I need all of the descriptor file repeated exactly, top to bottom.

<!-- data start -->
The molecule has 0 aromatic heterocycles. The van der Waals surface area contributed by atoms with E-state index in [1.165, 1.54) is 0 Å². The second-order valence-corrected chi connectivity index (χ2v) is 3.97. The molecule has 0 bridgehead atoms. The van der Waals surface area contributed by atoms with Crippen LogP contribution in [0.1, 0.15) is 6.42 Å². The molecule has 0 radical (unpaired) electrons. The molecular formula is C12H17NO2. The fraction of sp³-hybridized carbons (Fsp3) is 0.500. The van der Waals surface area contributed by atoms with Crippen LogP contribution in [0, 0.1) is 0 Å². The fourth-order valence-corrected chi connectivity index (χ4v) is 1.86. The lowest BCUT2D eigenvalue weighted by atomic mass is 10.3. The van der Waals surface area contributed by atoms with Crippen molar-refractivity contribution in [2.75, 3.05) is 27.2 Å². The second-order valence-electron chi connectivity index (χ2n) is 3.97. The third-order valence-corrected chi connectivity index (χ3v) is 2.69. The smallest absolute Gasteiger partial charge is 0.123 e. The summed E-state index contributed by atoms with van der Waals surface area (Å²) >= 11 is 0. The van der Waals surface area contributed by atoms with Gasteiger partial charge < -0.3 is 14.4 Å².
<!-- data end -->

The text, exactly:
The molecule has 0 aromatic heterocycles. The van der Waals surface area contributed by atoms with E-state index in [1.165, 1.54) is 0 Å². The second-order valence-corrected chi connectivity index (χ2v) is 3.97. The molecule has 0 bridgehead atoms. The van der Waals surface area contributed by atoms with Crippen LogP contribution in [0.1, 0.15) is 6.42 Å². The molecule has 0 radical (unpaired) electrons. The molecular formula is C12H17NO2. The fraction of sp³-hybridized carbons (Fsp3) is 0.500. The van der Waals surface area contributed by atoms with Crippen LogP contribution in [0, 0.1) is 0 Å². The fourth-order valence-corrected chi connectivity index (χ4v) is 1.86. The lowest BCUT2D eigenvalue weighted by atomic mass is 10.3. The van der Waals surface area contributed by atoms with Crippen molar-refractivity contribution in [2.75, 3.05) is 27.2 Å². The second-order valence-electron chi connectivity index (χ2n) is 3.97. The third-order valence-corrected chi connectivity index (χ3v) is 2.69. The smallest absolute Gasteiger partial charge is 0.123 e. The summed E-state index contributed by atoms with van der Waals surface area (Å²) >= 11 is 0. The van der Waals surface area contributed by atoms with Gasteiger partial charge < -0.3 is 14.4 Å².